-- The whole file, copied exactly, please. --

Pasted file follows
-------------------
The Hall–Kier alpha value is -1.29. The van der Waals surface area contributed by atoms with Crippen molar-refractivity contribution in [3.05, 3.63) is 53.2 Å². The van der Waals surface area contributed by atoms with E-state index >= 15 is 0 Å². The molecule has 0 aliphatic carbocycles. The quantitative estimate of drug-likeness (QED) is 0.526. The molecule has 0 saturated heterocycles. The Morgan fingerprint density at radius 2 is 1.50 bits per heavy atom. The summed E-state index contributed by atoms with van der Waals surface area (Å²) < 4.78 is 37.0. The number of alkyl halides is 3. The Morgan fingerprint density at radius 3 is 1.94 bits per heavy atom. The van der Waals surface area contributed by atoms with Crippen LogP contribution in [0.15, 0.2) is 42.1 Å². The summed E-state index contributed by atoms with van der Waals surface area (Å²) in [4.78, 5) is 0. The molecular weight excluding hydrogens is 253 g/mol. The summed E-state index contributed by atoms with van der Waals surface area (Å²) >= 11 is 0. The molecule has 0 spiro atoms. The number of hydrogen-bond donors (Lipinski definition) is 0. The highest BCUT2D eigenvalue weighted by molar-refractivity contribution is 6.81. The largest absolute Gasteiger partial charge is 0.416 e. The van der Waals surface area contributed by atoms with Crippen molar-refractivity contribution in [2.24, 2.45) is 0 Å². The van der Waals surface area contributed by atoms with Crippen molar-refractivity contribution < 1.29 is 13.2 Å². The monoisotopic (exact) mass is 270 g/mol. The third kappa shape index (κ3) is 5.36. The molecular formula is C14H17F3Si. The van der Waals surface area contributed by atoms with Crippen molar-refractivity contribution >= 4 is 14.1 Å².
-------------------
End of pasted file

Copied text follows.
The Hall–Kier alpha value is -1.29. The van der Waals surface area contributed by atoms with Crippen molar-refractivity contribution in [3.05, 3.63) is 53.2 Å². The van der Waals surface area contributed by atoms with E-state index >= 15 is 0 Å². The molecule has 0 aliphatic carbocycles. The quantitative estimate of drug-likeness (QED) is 0.526. The molecule has 0 saturated heterocycles. The Morgan fingerprint density at radius 2 is 1.50 bits per heavy atom. The summed E-state index contributed by atoms with van der Waals surface area (Å²) < 4.78 is 37.0. The number of alkyl halides is 3. The Morgan fingerprint density at radius 3 is 1.94 bits per heavy atom. The van der Waals surface area contributed by atoms with Crippen LogP contribution in [0.15, 0.2) is 42.1 Å². The summed E-state index contributed by atoms with van der Waals surface area (Å²) in [4.78, 5) is 0. The molecular weight excluding hydrogens is 253 g/mol. The summed E-state index contributed by atoms with van der Waals surface area (Å²) >= 11 is 0. The molecule has 0 spiro atoms. The number of hydrogen-bond donors (Lipinski definition) is 0. The highest BCUT2D eigenvalue weighted by molar-refractivity contribution is 6.81. The largest absolute Gasteiger partial charge is 0.416 e. The van der Waals surface area contributed by atoms with Crippen molar-refractivity contribution in [2.24, 2.45) is 0 Å². The van der Waals surface area contributed by atoms with Crippen molar-refractivity contribution < 1.29 is 13.2 Å². The monoisotopic (exact) mass is 270 g/mol. The third kappa shape index (κ3) is 5.36. The molecular formula is C14H17F3Si. The van der Waals surface area contributed by atoms with Crippen molar-refractivity contribution >= 4 is 14.1 Å².